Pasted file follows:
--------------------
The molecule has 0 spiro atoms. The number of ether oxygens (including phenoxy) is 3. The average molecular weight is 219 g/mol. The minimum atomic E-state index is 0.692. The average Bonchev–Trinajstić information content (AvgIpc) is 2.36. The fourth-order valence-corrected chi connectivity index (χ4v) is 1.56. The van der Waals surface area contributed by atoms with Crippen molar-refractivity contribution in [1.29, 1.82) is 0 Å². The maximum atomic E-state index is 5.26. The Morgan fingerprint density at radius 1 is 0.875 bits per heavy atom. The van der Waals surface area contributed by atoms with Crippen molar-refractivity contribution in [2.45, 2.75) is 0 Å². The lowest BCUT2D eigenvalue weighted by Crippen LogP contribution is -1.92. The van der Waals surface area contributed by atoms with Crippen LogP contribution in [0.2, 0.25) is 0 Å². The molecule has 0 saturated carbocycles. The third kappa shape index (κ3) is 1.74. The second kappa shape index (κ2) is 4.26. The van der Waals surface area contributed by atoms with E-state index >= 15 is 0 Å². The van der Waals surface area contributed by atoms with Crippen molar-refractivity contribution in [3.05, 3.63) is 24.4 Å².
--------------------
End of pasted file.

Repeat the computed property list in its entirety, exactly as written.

The molecule has 0 spiro atoms. The number of ether oxygens (including phenoxy) is 3. The average molecular weight is 219 g/mol. The minimum atomic E-state index is 0.692. The average Bonchev–Trinajstić information content (AvgIpc) is 2.36. The fourth-order valence-corrected chi connectivity index (χ4v) is 1.56. The van der Waals surface area contributed by atoms with Crippen molar-refractivity contribution in [1.29, 1.82) is 0 Å². The maximum atomic E-state index is 5.26. The Morgan fingerprint density at radius 1 is 0.875 bits per heavy atom. The van der Waals surface area contributed by atoms with Crippen molar-refractivity contribution in [2.45, 2.75) is 0 Å². The lowest BCUT2D eigenvalue weighted by Crippen LogP contribution is -1.92. The van der Waals surface area contributed by atoms with Crippen LogP contribution in [0.2, 0.25) is 0 Å². The molecule has 0 saturated carbocycles. The third kappa shape index (κ3) is 1.74. The second kappa shape index (κ2) is 4.26. The van der Waals surface area contributed by atoms with E-state index >= 15 is 0 Å². The van der Waals surface area contributed by atoms with Crippen molar-refractivity contribution in [3.05, 3.63) is 24.4 Å².